With the coronavirus rescue, lobbyists will be working hard to ensure that money allocated to their industries delivers as expected. The “blitz” of advocacy on behalf of airlines won them $46 billion in loans and $68 billion in grants and other money; now lobbyists have to be sure it arrives as expected. The separate pot of $454 billion, leveraged up to $4.5 trillion, can go to other powerful industries like hotels, cruise lines, or casinos, which will all be fiercely competing for those investments. When it comes to help for families and small businesses, and accountability for taxpayers, policymakers will have to deploy the same level of lobbying persistence. Checks to families might not arrive at the right address. A $350 billion small-business program, administered by a famously laggard Small Business Administration, may never get off the ground. And whatever meager conditions on corporate bailouts exist may never get enforced. Members of Congress have a powerful role to play here, even after bills are enacted, to chase these kinds of problems until they’re fixed.
Know your power. Much of the authority to write legislation resides with the staff of the House and Senate leadership, and a few key committee staffers. But that doesn’t mean that rank-and-file members of Congress don’t have power. Junior members can bring real change by picking one or two issues, and then doggedly pursuing those topics through investigations within their congressional offices. Those small investigations can force defense contractors to return millions of dollars, pressure companies to raise wages, or expose Wall Street hypocrisy to millions of people.
While it may be impossible for Congress to shame the Trump administration, which has ignored subpoenas and demands for testimony, corporate America will pay attention. Members need to know the power of their microphone and understand that simply turning their gaze toward an issue can cause companies to change practices in order to front-run damaging criticism.
Beware of pandemic profiteering. With $2 trillion legislation, levered up several times further, new modes of profiteering are inevitable, and these tend to target the most vulnerable people, already suffering the most from the coronavirus and its economic recession. With the 2008 bailouts, that included big banks manipulating government loan modification programs, and scam artists trying to steal a few thousand dollars from homeowners desperate for help.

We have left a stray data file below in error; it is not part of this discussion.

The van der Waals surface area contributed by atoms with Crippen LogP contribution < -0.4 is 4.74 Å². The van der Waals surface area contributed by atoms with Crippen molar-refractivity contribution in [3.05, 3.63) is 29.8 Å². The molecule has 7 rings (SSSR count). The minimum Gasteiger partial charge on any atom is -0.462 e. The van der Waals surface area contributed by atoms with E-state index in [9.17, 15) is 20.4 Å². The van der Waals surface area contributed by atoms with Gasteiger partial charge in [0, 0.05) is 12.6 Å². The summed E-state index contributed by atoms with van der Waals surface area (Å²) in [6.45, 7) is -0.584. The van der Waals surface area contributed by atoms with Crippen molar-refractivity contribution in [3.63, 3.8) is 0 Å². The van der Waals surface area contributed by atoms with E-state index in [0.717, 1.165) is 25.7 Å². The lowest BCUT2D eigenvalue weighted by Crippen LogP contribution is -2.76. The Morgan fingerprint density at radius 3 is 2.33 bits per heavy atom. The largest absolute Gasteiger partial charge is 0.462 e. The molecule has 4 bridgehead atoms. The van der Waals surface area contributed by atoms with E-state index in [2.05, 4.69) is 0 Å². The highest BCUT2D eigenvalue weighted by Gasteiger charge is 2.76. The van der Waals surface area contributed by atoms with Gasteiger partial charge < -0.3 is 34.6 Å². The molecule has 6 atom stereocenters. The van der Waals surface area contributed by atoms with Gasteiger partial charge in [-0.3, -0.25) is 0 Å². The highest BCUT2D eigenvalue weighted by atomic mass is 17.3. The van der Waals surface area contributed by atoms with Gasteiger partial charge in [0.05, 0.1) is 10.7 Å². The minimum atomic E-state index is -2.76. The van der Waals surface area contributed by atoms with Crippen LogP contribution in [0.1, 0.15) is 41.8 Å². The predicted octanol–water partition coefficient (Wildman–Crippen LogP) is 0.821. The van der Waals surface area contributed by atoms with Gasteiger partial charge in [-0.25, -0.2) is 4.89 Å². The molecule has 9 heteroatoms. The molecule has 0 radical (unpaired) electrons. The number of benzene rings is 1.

The coronavirus legislation will have its own unique forms of profit-making. For example, the bill includes $100 million for the Treasury Department to hire a Wall Street firm to help administer bailouts. That contract and the bidding process to award it must be transparent. Members of Congress need to demand accountability and that scammers be aggressively pursued, whether they are fly-by-night bad actors or big corporations trying to manipulate new government programs. Of course, we have law enforcement agencies tasked with policing this fraud, and in the instance of the corporate bailouts a five-member oversight panel and a committee of inspectors general. But enforcers and overseers can become complacent or captured without Congress breathing down their necks for reform.
Don’t have a short memory. Absent structural reform that rebalances power to workers, wealthy people and corporate America are likely to recover more quickly from the coronavirus pandemic than anyone else. Even before the coronavirus, younger and lower-income people, and those with lower levels of education, struggled to return to pre–Great Recession levels of income and wealth, while the richest 10 percent of Americans surpassed those pre-recession levels. And while many working people hustled to break even a decade after the last crisis, the largest corporations have, in recent years, posted record profits.
When the recovery inevitably comes, the beneficiaries of corporate bailouts will return to the same business practices that made many of their companies fragile to begin with—practices like stock buybacks that drain companies of money, or poor emergency planning, facilitated by outsourcing and just-in-time logistics, that leave companies exposed to shocks. What’s worse, some on Capitol Hill will be inclined to pretend the crisis never happened and turn to the same failed leaders for advice. In the last crisis, that meant that Citigroup ghostwrote legislation to undo key reforms in Dodd-Frank just six years after the bank would have collapsed without a bailout.
A key test of Congress will be to resist that slow weakening of reforms. If the economy is bad, they’ll argue that deregulation is the macroeconomic stimulus we need to jump-start the economy. And if the economy is good, they’ll say the regulation is no longer needed because everything is working fine. That amnesia must be rejected if we have any shot of enacting durable reforms moving forward.
Famously, one top Wall Street lobbyist said that the day President Obama signed the Dodd-Frank Act into law was only “halftime.” The second half would be fought over the law’s implementation. Good lawmakers recognize this fact, too, and use the tools and power at their disposal to fight for the issues they care about.